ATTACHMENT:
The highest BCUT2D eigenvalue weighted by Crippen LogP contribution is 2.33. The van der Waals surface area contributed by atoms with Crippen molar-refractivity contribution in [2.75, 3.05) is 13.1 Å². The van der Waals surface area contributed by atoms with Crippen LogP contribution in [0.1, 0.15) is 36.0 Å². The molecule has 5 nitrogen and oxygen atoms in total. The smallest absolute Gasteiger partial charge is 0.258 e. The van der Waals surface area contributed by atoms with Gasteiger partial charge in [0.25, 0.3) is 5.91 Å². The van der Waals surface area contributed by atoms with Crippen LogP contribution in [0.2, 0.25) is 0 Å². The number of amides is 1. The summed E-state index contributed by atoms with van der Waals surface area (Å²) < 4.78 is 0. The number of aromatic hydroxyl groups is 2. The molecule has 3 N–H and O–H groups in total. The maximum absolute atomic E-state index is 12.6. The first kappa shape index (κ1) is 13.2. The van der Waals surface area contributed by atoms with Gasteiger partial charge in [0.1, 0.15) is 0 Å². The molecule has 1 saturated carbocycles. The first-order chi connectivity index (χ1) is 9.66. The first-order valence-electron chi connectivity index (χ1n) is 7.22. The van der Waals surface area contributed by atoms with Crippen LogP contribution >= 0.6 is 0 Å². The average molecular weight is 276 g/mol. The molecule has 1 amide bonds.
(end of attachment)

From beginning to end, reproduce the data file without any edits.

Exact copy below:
The highest BCUT2D eigenvalue weighted by Crippen LogP contribution is 2.33. The van der Waals surface area contributed by atoms with Crippen molar-refractivity contribution in [2.75, 3.05) is 13.1 Å². The van der Waals surface area contributed by atoms with Crippen LogP contribution in [0.1, 0.15) is 36.0 Å². The molecule has 5 nitrogen and oxygen atoms in total. The smallest absolute Gasteiger partial charge is 0.258 e. The van der Waals surface area contributed by atoms with Gasteiger partial charge in [0.25, 0.3) is 5.91 Å². The van der Waals surface area contributed by atoms with Crippen LogP contribution in [0.2, 0.25) is 0 Å². The number of amides is 1. The summed E-state index contributed by atoms with van der Waals surface area (Å²) < 4.78 is 0. The number of aromatic hydroxyl groups is 2. The molecule has 3 N–H and O–H groups in total. The maximum absolute atomic E-state index is 12.6. The first kappa shape index (κ1) is 13.2. The van der Waals surface area contributed by atoms with Gasteiger partial charge in [0.1, 0.15) is 0 Å². The molecule has 1 saturated carbocycles. The first-order chi connectivity index (χ1) is 9.66. The first-order valence-electron chi connectivity index (χ1n) is 7.22. The van der Waals surface area contributed by atoms with Crippen LogP contribution >= 0.6 is 0 Å². The average molecular weight is 276 g/mol. The molecule has 1 amide bonds.